MD/MBA is still a fairly uncommon degree, but there was one guy in my IM program who had an MBA. He was interested in informatics, I believe.
    For those students on here, I would be careful about signing up for an MD/MBA. If you have a true interest and aren't super worried about the extra year of tuition, then go for it. But don't get it just to have an extra degree, particularly if it's going to put you in more student debt. I feel like some of these combined degree programs are just a money making thing for universities and med schools.
     
  33. oneironaut

    oneironaut New Member
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    I'd like to counter that comment.

    I would say if you even *think* about it, you should do it. That's a little bit of hyperbole, yes, but only a little. For disclosure let me say- I drank all the Kool-aid and asked for more. I loved business school and it developed a feeling of empowerment totally unlike Med School (You can imagine what I mean if you know what 'Pimp' usually stands for.)

    Believe me- no one is struggling to leave medicine more then I right now, or more painfully aware of the economy. But I'm still glad for my decision to do a joint degree, and I still feel leaving Medicine is right for me. (And btw, I *do* love Medicine and I'm glad to have gone to Med School- I just don't want to practice.)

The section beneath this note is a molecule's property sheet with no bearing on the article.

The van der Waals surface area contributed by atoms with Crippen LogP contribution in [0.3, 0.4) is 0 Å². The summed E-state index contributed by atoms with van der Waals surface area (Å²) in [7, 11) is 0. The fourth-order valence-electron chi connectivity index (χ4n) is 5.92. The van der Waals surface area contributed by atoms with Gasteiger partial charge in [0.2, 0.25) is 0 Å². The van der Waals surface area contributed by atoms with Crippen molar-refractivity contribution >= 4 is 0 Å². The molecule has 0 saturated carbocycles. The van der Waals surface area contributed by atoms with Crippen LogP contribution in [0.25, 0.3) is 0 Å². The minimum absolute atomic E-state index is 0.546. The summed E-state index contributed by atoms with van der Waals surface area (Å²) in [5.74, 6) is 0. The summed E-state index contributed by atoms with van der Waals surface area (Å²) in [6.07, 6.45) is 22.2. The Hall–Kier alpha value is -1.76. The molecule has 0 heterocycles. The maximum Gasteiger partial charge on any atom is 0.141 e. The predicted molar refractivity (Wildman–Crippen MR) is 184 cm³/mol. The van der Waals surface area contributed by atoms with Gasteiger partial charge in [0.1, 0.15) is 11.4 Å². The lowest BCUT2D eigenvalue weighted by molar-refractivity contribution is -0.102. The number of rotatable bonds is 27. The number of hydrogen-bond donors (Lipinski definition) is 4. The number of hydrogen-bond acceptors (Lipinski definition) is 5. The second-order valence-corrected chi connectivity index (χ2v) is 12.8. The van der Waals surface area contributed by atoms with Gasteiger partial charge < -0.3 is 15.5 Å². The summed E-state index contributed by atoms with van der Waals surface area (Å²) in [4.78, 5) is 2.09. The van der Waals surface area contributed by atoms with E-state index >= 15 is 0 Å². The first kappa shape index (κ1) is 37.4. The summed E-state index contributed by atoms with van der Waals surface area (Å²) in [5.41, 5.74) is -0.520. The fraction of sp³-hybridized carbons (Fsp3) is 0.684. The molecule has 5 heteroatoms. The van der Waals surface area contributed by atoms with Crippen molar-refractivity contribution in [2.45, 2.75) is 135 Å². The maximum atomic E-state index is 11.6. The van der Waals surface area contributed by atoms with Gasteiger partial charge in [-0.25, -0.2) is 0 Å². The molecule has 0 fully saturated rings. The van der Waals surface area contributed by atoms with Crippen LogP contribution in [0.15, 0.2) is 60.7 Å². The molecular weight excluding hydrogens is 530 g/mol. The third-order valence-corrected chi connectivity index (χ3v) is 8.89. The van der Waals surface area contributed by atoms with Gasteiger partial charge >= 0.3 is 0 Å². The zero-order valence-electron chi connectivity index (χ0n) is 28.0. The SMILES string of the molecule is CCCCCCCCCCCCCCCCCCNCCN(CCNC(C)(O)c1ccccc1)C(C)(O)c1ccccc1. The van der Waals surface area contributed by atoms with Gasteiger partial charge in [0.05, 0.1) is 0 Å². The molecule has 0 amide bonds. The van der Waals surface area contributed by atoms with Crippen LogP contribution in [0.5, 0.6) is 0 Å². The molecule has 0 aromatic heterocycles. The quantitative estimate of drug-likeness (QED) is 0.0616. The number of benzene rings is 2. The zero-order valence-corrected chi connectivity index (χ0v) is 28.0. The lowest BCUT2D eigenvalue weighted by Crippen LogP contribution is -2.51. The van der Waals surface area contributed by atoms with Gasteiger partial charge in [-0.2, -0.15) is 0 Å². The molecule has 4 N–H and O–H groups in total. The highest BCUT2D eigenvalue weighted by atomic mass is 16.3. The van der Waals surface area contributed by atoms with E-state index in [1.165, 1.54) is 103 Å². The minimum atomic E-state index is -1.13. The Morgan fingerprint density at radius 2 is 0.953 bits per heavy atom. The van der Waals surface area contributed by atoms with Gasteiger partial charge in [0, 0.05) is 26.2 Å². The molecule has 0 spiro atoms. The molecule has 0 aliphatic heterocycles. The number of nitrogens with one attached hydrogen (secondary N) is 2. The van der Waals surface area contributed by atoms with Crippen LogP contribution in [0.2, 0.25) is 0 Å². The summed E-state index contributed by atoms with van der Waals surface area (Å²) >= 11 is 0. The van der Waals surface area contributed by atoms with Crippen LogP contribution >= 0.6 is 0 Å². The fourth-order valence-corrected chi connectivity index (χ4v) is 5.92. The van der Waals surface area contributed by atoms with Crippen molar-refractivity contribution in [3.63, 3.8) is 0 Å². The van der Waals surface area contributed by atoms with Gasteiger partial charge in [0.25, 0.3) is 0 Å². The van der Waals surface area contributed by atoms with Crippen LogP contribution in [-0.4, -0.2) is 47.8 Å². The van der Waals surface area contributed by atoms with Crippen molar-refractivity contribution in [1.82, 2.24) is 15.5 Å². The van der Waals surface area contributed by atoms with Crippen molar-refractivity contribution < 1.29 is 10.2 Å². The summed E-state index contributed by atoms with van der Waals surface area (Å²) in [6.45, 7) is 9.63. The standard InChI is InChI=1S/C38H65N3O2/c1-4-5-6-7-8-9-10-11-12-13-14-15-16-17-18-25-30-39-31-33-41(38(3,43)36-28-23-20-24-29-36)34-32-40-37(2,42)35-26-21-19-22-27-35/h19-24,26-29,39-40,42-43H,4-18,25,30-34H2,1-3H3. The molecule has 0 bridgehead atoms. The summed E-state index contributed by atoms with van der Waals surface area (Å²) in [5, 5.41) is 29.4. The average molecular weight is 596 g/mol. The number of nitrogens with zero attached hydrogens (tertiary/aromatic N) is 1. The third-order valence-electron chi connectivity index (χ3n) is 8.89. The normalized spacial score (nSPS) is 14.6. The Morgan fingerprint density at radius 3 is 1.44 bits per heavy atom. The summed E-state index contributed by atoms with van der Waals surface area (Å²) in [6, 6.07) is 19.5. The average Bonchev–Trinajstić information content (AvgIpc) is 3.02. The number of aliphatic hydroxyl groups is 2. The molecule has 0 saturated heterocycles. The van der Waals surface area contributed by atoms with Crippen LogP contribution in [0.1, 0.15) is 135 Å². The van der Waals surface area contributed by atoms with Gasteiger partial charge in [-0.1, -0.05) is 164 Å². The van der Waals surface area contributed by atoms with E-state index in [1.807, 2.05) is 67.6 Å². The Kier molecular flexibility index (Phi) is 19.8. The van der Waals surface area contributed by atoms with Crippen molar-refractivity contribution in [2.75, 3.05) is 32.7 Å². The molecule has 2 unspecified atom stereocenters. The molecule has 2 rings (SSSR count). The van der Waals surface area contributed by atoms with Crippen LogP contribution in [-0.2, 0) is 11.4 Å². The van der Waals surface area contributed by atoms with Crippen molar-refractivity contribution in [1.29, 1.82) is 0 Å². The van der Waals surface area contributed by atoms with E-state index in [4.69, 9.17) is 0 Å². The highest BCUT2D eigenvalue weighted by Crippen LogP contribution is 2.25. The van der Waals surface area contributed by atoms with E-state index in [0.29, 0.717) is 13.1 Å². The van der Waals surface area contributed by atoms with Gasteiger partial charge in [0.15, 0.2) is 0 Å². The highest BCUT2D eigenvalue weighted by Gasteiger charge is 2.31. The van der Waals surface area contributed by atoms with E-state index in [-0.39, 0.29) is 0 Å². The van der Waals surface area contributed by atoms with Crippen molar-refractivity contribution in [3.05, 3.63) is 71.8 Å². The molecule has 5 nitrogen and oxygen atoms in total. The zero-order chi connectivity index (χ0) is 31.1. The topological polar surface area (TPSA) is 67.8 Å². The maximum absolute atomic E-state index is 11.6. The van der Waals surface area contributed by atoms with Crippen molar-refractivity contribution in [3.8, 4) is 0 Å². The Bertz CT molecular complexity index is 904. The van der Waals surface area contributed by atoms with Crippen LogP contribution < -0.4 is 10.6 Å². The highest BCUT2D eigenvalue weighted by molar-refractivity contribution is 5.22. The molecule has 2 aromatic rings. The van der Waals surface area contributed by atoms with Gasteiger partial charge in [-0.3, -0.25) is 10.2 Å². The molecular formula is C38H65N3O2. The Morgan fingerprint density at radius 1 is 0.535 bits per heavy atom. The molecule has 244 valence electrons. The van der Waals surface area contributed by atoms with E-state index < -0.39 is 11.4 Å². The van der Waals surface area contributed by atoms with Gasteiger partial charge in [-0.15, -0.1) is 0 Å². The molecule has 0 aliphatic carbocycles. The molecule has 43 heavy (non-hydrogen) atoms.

First of all- at my school at least- Tuition didn't actually meet the cost of our education. Endowments do pay most for both B and Med school (and the research grants of my PhD friends.) I *really* doubt it's a money making scheme for any school.

    Second- the MBA strengthens your options for an entire plan B career- in anything. Be that immediately (myself) or later in life. That has value. No, I don't recommend B school just so you can run a practice- nor because it enhances your perspective on everything from finance to economics to politics. But if you think you might have an interest in business and entrepreneurship later in life- if you think your smart and talented and want a broader tool set to take more control of your life- Do it.

    But for the love of god, don't mention it during your Med School interviews.

    Sorry- I really did drink the kool aid.